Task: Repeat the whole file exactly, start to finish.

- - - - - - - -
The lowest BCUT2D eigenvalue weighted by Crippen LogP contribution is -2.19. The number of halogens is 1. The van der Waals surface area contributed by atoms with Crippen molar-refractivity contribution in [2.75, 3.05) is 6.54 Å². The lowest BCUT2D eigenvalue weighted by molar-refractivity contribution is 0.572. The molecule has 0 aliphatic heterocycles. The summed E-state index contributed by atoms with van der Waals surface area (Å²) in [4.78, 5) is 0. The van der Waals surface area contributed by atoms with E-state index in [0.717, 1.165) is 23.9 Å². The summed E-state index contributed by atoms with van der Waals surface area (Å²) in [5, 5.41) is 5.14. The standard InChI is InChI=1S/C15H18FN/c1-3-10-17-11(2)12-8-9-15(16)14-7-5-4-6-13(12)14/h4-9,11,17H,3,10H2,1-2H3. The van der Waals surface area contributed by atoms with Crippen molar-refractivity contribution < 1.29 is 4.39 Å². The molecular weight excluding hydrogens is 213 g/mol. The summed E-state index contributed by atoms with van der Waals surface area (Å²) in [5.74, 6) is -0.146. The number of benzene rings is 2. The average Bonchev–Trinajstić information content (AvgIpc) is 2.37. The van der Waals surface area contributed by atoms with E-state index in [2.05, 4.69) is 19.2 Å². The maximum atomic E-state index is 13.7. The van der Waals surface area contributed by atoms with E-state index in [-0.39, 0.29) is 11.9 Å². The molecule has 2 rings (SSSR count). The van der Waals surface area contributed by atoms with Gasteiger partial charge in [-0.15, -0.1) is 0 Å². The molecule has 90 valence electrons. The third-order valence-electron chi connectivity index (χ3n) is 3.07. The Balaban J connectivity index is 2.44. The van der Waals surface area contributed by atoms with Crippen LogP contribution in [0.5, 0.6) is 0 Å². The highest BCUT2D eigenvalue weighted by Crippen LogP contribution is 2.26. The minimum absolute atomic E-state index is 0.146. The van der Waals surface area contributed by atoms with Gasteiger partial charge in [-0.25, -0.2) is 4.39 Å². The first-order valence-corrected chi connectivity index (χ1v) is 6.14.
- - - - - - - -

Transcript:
The lowest BCUT2D eigenvalue weighted by Crippen LogP contribution is -2.19. The number of halogens is 1. The van der Waals surface area contributed by atoms with Crippen molar-refractivity contribution in [2.75, 3.05) is 6.54 Å². The lowest BCUT2D eigenvalue weighted by molar-refractivity contribution is 0.572. The molecule has 0 aliphatic heterocycles. The summed E-state index contributed by atoms with van der Waals surface area (Å²) in [4.78, 5) is 0. The van der Waals surface area contributed by atoms with E-state index in [0.717, 1.165) is 23.9 Å². The summed E-state index contributed by atoms with van der Waals surface area (Å²) in [5, 5.41) is 5.14. The standard InChI is InChI=1S/C15H18FN/c1-3-10-17-11(2)12-8-9-15(16)14-7-5-4-6-13(12)14/h4-9,11,17H,3,10H2,1-2H3. The van der Waals surface area contributed by atoms with Crippen molar-refractivity contribution < 1.29 is 4.39 Å². The molecular weight excluding hydrogens is 213 g/mol. The summed E-state index contributed by atoms with van der Waals surface area (Å²) in [5.74, 6) is -0.146. The number of benzene rings is 2. The average Bonchev–Trinajstić information content (AvgIpc) is 2.37. The van der Waals surface area contributed by atoms with E-state index in [2.05, 4.69) is 19.2 Å². The maximum atomic E-state index is 13.7. The van der Waals surface area contributed by atoms with E-state index in [-0.39, 0.29) is 11.9 Å². The molecule has 2 rings (SSSR count). The van der Waals surface area contributed by atoms with Gasteiger partial charge in [-0.15, -0.1) is 0 Å². The molecule has 90 valence electrons. The third-order valence-electron chi connectivity index (χ3n) is 3.07. The Balaban J connectivity index is 2.44. The van der Waals surface area contributed by atoms with Crippen LogP contribution in [0.5, 0.6) is 0 Å². The highest BCUT2D eigenvalue weighted by Crippen LogP contribution is 2.26. The minimum absolute atomic E-state index is 0.146. The van der Waals surface area contributed by atoms with Gasteiger partial charge in [-0.25, -0.2) is 4.39 Å². The first-order valence-corrected chi connectivity index (χ1v) is 6.14.